The Boston Red Sox were all set to break out the brooms on Thursday in their attempt to sweep a three-game series with the Seattle Mariners. With Mariners ace Felix Hernandez on top of his game, however, it seemed the Sox would be forced to settle for just a series win.
It turns out the night wasn't over quite yet.
Hernandez handed the ball over to his bullpen after seven stellar innings and a 7-1 lead. Reliever Charlie Furbush was the first come on in the bottom of the eighth and gave up a leadoff home run to Shane Victorino.
He escaped from the inning unscathed otherwise, and the Mariners still had a five-run cushion at 7-2 heading into the ninth inning.
That's when the real magic started. Or, if you're a Mariners fan, that's when the nightmare started.
Tom Wilhelmsen came on to close things out for the M's, but he promptly walked Daniel Nava to start the inning then gave up a single and double, making the score 7-3. Wilhelmsen then walked Jacoby Ellsbury to load the bases, bringing the tying run to the plate.
Acting Mariners manager Robby Thompson then intended to call right-hander Medina in to face the switch-hitting Victorino, but a major gaffe forced him to go with Oliver Perez instead.
Big mistake. Victorino delivered a two-run single, narrowing Seattle's lead to 7-5.
Thompson stayed with Perez to face Pedroia, who delivered another run-scoring single. All of sudden it was 7-6 and there were still no outs with runners on first and second.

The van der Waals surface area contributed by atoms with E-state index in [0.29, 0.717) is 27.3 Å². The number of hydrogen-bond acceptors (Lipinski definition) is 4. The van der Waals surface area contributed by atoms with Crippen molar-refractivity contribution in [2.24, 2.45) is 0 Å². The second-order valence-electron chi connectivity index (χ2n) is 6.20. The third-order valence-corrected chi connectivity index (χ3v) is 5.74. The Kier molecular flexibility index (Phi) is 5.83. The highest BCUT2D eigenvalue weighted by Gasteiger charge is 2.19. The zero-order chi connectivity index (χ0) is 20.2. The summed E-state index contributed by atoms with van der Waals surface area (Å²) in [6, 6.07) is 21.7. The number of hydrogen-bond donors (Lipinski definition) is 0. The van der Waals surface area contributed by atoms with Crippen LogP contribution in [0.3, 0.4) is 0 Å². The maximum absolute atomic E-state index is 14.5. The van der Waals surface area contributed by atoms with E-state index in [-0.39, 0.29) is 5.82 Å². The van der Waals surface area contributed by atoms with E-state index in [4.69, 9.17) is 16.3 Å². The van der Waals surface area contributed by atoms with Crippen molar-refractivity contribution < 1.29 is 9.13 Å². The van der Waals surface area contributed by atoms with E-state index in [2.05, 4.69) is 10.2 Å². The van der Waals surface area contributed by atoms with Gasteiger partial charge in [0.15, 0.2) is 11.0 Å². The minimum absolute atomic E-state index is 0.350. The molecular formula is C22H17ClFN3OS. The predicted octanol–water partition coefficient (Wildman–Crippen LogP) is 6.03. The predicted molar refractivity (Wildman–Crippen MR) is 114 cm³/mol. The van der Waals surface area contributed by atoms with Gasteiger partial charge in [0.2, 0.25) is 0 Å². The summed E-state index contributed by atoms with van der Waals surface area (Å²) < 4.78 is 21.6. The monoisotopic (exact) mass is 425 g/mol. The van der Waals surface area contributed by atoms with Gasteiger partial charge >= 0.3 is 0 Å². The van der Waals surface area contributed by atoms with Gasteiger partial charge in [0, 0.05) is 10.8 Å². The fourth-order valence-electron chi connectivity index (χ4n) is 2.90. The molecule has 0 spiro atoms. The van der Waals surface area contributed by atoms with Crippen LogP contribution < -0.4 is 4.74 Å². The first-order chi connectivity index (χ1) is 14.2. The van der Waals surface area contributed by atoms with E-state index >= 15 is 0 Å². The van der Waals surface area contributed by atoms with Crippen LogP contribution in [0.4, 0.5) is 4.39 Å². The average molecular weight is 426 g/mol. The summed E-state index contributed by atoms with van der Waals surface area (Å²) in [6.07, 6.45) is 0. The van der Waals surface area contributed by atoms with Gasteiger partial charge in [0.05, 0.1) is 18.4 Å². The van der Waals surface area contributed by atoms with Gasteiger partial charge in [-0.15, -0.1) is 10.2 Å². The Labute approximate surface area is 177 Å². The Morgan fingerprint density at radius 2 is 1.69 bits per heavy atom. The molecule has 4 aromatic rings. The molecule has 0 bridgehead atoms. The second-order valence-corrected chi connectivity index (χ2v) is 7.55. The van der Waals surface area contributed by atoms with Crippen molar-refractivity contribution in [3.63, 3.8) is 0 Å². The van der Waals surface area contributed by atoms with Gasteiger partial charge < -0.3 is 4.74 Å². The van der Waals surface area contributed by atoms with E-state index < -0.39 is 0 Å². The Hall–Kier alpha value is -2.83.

Perez finally got the first out by striking out David Ortiz, and Thompson then brought in Medina to face the right-handed Jonny Gomes.
It seemed that on this night, no combination of Mariners bullpen arms was going to work. After a questionable call on a 2-2 pitch, Gomes delivered a line drive up the middle to score Victorino and knot it at 7-7. After a walk to Stephen Drew, Nava was back up once again with the bases loaded:
Red Sox manager John Farrell expressed after the game exactly how he felt about the comeback win:
It's hard to disagree with that. And according to Pete Abraham of the Boston Globe, walk-offs have actually been pretty common this season at Fenway Park:
ESPN chimed in that the Sox are the kings of walk-offs as well:
As for interim manager Thompson, he disputed the interpretation of his hand signal that led to the bullpen gaffe:
No matter what was interpreted, this is a loss that will sting for the Mariners but could be a sign of things to come for the Red Sox.
No question that winning nearly a third of their games at home via a walk-off is pretty special, but doing it in the way they achieved it on Thursday definitely qualifies a tremendous season highlight. And for Boston, they'll hope that kind of magic carries on through late October.